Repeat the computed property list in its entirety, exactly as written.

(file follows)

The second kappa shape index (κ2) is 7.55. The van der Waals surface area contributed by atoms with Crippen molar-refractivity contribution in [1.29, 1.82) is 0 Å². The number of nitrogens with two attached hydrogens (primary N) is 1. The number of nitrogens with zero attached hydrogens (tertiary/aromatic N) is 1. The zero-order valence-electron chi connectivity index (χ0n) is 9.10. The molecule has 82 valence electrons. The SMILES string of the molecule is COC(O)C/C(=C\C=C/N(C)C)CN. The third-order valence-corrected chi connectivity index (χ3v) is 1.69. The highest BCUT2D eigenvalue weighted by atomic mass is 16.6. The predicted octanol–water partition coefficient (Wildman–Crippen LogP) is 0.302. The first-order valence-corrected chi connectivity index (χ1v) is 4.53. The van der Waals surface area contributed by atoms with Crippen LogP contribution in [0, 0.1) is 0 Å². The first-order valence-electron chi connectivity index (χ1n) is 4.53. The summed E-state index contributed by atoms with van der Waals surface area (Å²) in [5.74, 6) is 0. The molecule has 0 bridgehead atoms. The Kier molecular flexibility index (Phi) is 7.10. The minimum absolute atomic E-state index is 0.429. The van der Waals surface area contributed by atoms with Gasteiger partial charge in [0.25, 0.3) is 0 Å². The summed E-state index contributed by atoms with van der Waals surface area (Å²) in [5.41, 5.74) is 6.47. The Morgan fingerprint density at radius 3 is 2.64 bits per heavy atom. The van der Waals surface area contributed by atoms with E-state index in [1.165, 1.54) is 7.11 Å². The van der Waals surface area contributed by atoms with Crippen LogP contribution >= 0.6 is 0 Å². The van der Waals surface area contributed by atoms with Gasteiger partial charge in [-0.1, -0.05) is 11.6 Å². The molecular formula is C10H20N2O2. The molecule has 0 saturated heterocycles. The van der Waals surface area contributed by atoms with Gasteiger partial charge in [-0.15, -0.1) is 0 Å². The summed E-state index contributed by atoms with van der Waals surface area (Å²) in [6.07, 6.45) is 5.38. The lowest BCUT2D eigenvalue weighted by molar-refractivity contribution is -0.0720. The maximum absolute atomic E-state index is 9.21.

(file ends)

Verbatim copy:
The second kappa shape index (κ2) is 7.55. The van der Waals surface area contributed by atoms with Crippen molar-refractivity contribution in [1.29, 1.82) is 0 Å². The number of nitrogens with two attached hydrogens (primary N) is 1. The number of nitrogens with zero attached hydrogens (tertiary/aromatic N) is 1. The zero-order valence-electron chi connectivity index (χ0n) is 9.10. The molecule has 82 valence electrons. The SMILES string of the molecule is COC(O)C/C(=C\C=C/N(C)C)CN. The third-order valence-corrected chi connectivity index (χ3v) is 1.69. The highest BCUT2D eigenvalue weighted by atomic mass is 16.6. The predicted octanol–water partition coefficient (Wildman–Crippen LogP) is 0.302. The first-order valence-corrected chi connectivity index (χ1v) is 4.53. The van der Waals surface area contributed by atoms with Crippen LogP contribution in [0, 0.1) is 0 Å². The first-order valence-electron chi connectivity index (χ1n) is 4.53. The summed E-state index contributed by atoms with van der Waals surface area (Å²) in [5.74, 6) is 0. The molecule has 0 bridgehead atoms. The Kier molecular flexibility index (Phi) is 7.10. The minimum absolute atomic E-state index is 0.429. The van der Waals surface area contributed by atoms with Gasteiger partial charge in [0.25, 0.3) is 0 Å². The summed E-state index contributed by atoms with van der Waals surface area (Å²) in [5.41, 5.74) is 6.47. The Morgan fingerprint density at radius 3 is 2.64 bits per heavy atom. The van der Waals surface area contributed by atoms with E-state index in [1.165, 1.54) is 7.11 Å². The van der Waals surface area contributed by atoms with Crippen LogP contribution >= 0.6 is 0 Å². The van der Waals surface area contributed by atoms with Gasteiger partial charge in [-0.1, -0.05) is 11.6 Å². The molecular formula is C10H20N2O2. The molecule has 0 saturated heterocycles. The van der Waals surface area contributed by atoms with Gasteiger partial charge in [-0.15, -0.1) is 0 Å². The summed E-state index contributed by atoms with van der Waals surface area (Å²) in [6.07, 6.45) is 5.38. The lowest BCUT2D eigenvalue weighted by molar-refractivity contribution is -0.0720. The maximum absolute atomic E-state index is 9.21.